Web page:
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Environmental Factor

Environmental Factor

Your Online Source for NIEHS News

December 2020

To study cancer’s origins, start with normal cells

Pioneering genomics research by Peter Campbell gives insight into the first steps a cell takes to turn cancerous.

Peter Campbell, Ph.D. Campbell heads the WSI Cancer, Ageing, and Somatic Mutation Programme. (Photo courtesy of WSI)

Every cancer begins with a single mutation in a single cell. But not every mutated cell is destined to turn cancerous. Cells from a variety of tissues — including the blood, gut, and skin — accumulate mutations at unexpectedly high rates over the course of normal life, according to Peter Campbell, Ph.D. He spoke Nov. 10 as part of the NIEHS Distinguished Lecture Seminar Series.

The Wellcome Sanger Institute (WSI) researcher presented how he studies mutations in normal cells(https://www.niehs.nih.gov/news/video/science/index.cfm#903855) to capture the first steps toward cancer and other diseases.

“Campbell is one of the top leaders in the world on cancer genomics,” said Dmitry Gordenin, Ph.D., head of the NIEHS Mechanism of Genome Dynamics Group and host of the event. “He is known for several fundamental discoveries about cancer biology and the translation of these discoveries into better management of patients.”

The new normal

Over the last decade, Campbell has led the search for mutation patterns that could explain how tumors form. For example, he successfully oversaw the Pan-Cancer Project, a collaboration of more than 1,300 researchers that sequenced the genomes of 38 types of cancer from nearly 2,800 patients.

Campbell has recently taken the approaches he used to study cancer cells and applied them to normal cells. His group sequenced the genomes of 15 different organ systems and found that these tissues accrued mutations at a steady rate. For example, he showed that cells from the esophagus accumulated 30 to 40 new mutations a year. “In fact, you can use the mutation burden in a given organ system, like blood cells, to tell someone’s age within two to three years,” Campbell said.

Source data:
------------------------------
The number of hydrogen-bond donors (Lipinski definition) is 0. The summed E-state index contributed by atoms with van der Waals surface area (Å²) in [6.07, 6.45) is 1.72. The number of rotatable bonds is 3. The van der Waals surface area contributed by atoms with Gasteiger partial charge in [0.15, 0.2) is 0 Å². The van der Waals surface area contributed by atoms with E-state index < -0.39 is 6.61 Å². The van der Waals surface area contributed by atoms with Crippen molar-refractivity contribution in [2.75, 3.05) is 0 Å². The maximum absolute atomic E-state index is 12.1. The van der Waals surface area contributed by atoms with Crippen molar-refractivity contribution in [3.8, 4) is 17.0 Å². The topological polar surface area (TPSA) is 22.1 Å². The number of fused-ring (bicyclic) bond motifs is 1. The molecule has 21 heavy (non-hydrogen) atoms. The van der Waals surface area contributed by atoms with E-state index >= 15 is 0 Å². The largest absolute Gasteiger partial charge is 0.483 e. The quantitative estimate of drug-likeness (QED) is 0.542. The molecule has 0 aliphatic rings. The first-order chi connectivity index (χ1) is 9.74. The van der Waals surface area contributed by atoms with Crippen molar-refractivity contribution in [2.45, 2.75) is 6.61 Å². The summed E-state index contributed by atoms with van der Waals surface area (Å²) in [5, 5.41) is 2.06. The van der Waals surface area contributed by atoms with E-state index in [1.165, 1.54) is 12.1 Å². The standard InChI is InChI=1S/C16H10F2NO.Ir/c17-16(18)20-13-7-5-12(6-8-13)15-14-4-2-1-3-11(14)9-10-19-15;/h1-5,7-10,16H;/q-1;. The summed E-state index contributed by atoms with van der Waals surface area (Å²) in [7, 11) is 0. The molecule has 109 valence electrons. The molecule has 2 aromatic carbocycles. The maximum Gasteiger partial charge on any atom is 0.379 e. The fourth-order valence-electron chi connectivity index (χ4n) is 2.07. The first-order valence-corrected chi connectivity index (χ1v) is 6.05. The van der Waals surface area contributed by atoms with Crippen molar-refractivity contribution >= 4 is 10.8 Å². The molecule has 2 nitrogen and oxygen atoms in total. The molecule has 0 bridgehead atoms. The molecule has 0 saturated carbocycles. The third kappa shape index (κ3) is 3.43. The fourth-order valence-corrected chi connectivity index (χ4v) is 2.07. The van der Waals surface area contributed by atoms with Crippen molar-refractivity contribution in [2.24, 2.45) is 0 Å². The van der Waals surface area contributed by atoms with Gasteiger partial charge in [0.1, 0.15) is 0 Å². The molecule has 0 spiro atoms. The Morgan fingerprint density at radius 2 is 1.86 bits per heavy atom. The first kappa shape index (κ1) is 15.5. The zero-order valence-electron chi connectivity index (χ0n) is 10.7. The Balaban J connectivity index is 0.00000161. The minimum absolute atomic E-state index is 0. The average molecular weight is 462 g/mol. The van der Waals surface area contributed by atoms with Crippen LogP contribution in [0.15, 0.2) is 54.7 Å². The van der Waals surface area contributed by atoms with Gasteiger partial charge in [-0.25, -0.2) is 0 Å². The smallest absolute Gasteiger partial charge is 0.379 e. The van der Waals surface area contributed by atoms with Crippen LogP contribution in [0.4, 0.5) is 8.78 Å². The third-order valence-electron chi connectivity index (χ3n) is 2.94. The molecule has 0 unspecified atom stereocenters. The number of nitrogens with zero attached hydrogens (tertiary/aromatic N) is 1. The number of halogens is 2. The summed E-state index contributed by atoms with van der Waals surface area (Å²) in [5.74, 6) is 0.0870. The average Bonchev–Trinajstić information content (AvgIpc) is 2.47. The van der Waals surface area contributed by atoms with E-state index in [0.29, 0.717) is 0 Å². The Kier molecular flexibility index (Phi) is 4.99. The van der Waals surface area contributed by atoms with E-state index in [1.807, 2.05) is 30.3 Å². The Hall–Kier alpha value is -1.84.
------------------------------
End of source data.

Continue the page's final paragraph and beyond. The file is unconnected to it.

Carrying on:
Dmitry Gordenin, Ph.D. Gordenin, shown here at a 2017 talk on mutational signatures, and his research group have developed new ways to analyze datasets of cancer genome mutations. (Photo courtesy of Steve McCaw)

In one study, Campbell’s team identified 129,582 spontaneous, genome-wide mutations in blood cells from a 59-year-old man. By studying how these patterns of mutations changed over time, they were able to trace the first mutations back to just after conception. “It is really quite amazing that we can look back and see those scars many years later,” he said.

Never too late to change

To explore the dynamics of stem cells, a special population of cells that replenish and maintain healthy tissues, Campbell has taken advantage of the fact that mutations accumulate steadily throughout life.

For example, his team analyzed mutations in lung cells from current smokers, nonsmokers, and ex-smokers. They found that current smokers had up to 10,000 extra mutations compared with people who never smoked.

Surprisingly, people who had quit smoking had a sizeable proportion of cells without the extra mutations. Campbell said the findings indicate that stem cells expanded and repopulated the lining of the airways, nearly wiping the slate clean. “It definitely makes a good case for stopping smoking,” he said.

Mutational signatures

Exposures to chemicals from tobacco smoke are just some of the many environmental factors that can cause mutations. These factors, known as mutagens, include chemical compounds, such as arsenic, and forms of radiation, such as the sun’s ultraviolet rays. Each mutagen damages DNA in a specific way, leaving behind distinctive marks on the genome called mutational signatures.

Campbell’s laboratory is now looking at mutational signatures in white blood cells called lymphoblasts to track how different exposures affect accumulation of mutations. In an unpublished study, they were surprised to discover a signature that was shared between normal lymphoblasts and lymphoid cancers.

“Our findings suggest that for many of these malignancies, you do not have to invoke many new mutational processes other than what already happens normally as we go through life,” he said.

Citations:
Martincorena I, Fowler JC, Wabik A, Lawson AR, Abascal F, Hall MWJ, Cagan A, Murai K, Mahbubani K, Stratton MR, Fitzgerald RC, Handford PA, Campbell PJ, Saeb-Parsy K, Jones PH. 2018. Somatic mutant clones colonize the esophagus with age. Science 362(6417):911–917.

Lee-Six H, Friesgaard Obro N, Shepherd MS, Grossman S, Dawson K, Belmonte M, Osborne RJ, Huntly BJP, Martincorena I, Anderson E, O’Neill L, Stratton MR, Laurenti E, Green AR, Kent DG, Campbell PJ. 2018. Population dynamics of normal human blood inferred from somatic mutations. Nature 561(7724):473–478.

Yoshida K, Gowers KH, Lee-Six H, Chandrasekharan DP, Coorens T, Maughan EF, Beal K, Menzies A, Millar FR, Anderson E, Clarke SE, Pennycuick A, Thakrar RM, Butler CR, Kakiuchi N, Hirano T, Hynds RE, Stratton MR, Martincorena I, James SM, Campbell PJ. 2020. Tobacco smoking and somatic mutations in human bronchial epithelium. Nature 578(7794):266–272.

(Marla Broadfoot, Ph.D., is a contract writer for the NIEHS Office of Communications and Public Liaison.)


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